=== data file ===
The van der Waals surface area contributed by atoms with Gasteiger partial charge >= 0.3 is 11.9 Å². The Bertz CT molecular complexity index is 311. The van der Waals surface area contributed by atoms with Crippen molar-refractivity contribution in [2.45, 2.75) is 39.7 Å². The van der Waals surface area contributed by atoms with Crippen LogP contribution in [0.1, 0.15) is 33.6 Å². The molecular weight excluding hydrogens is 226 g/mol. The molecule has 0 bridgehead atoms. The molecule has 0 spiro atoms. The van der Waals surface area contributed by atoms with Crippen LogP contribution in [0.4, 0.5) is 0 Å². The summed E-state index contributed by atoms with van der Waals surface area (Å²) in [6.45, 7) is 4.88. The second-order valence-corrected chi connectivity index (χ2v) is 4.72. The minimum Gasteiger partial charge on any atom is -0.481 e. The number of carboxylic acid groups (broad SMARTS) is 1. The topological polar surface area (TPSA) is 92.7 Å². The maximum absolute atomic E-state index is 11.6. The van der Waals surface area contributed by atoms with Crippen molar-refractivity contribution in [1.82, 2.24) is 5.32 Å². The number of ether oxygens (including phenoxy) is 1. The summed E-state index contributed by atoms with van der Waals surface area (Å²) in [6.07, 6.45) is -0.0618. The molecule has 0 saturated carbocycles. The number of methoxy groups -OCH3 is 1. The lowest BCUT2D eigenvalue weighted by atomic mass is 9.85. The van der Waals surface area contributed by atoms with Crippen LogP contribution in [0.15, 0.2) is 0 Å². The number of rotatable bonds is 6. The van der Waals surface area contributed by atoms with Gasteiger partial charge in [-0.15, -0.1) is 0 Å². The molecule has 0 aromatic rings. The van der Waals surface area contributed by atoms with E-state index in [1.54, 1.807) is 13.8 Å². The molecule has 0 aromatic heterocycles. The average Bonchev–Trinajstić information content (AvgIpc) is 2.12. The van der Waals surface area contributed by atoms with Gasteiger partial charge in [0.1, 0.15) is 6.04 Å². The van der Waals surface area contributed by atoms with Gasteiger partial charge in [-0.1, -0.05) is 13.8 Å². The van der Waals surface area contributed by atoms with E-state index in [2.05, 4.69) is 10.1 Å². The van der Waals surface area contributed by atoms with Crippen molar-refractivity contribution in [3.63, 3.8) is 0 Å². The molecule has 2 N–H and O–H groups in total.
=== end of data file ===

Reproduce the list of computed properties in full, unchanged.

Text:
The van der Waals surface area contributed by atoms with Gasteiger partial charge >= 0.3 is 11.9 Å². The Bertz CT molecular complexity index is 311. The van der Waals surface area contributed by atoms with Crippen molar-refractivity contribution in [2.45, 2.75) is 39.7 Å². The van der Waals surface area contributed by atoms with Crippen LogP contribution in [0.1, 0.15) is 33.6 Å². The molecular weight excluding hydrogens is 226 g/mol. The molecule has 0 bridgehead atoms. The molecule has 0 spiro atoms. The van der Waals surface area contributed by atoms with Crippen LogP contribution in [0.4, 0.5) is 0 Å². The summed E-state index contributed by atoms with van der Waals surface area (Å²) in [6.45, 7) is 4.88. The second-order valence-corrected chi connectivity index (χ2v) is 4.72. The minimum Gasteiger partial charge on any atom is -0.481 e. The number of carboxylic acid groups (broad SMARTS) is 1. The topological polar surface area (TPSA) is 92.7 Å². The maximum absolute atomic E-state index is 11.6. The van der Waals surface area contributed by atoms with Crippen molar-refractivity contribution in [1.82, 2.24) is 5.32 Å². The number of ether oxygens (including phenoxy) is 1. The summed E-state index contributed by atoms with van der Waals surface area (Å²) in [6.07, 6.45) is -0.0618. The molecule has 0 saturated carbocycles. The number of methoxy groups -OCH3 is 1. The lowest BCUT2D eigenvalue weighted by atomic mass is 9.85. The van der Waals surface area contributed by atoms with Crippen LogP contribution in [0.15, 0.2) is 0 Å². The number of rotatable bonds is 6. The van der Waals surface area contributed by atoms with Gasteiger partial charge in [-0.15, -0.1) is 0 Å². The molecule has 0 aromatic rings. The van der Waals surface area contributed by atoms with E-state index in [1.54, 1.807) is 13.8 Å². The molecule has 0 aromatic heterocycles. The average Bonchev–Trinajstić information content (AvgIpc) is 2.12. The van der Waals surface area contributed by atoms with Gasteiger partial charge in [0.1, 0.15) is 6.04 Å². The van der Waals surface area contributed by atoms with Gasteiger partial charge in [-0.1, -0.05) is 13.8 Å². The van der Waals surface area contributed by atoms with E-state index in [2.05, 4.69) is 10.1 Å². The van der Waals surface area contributed by atoms with Crippen molar-refractivity contribution in [3.63, 3.8) is 0 Å². The molecule has 2 N–H and O–H groups in total.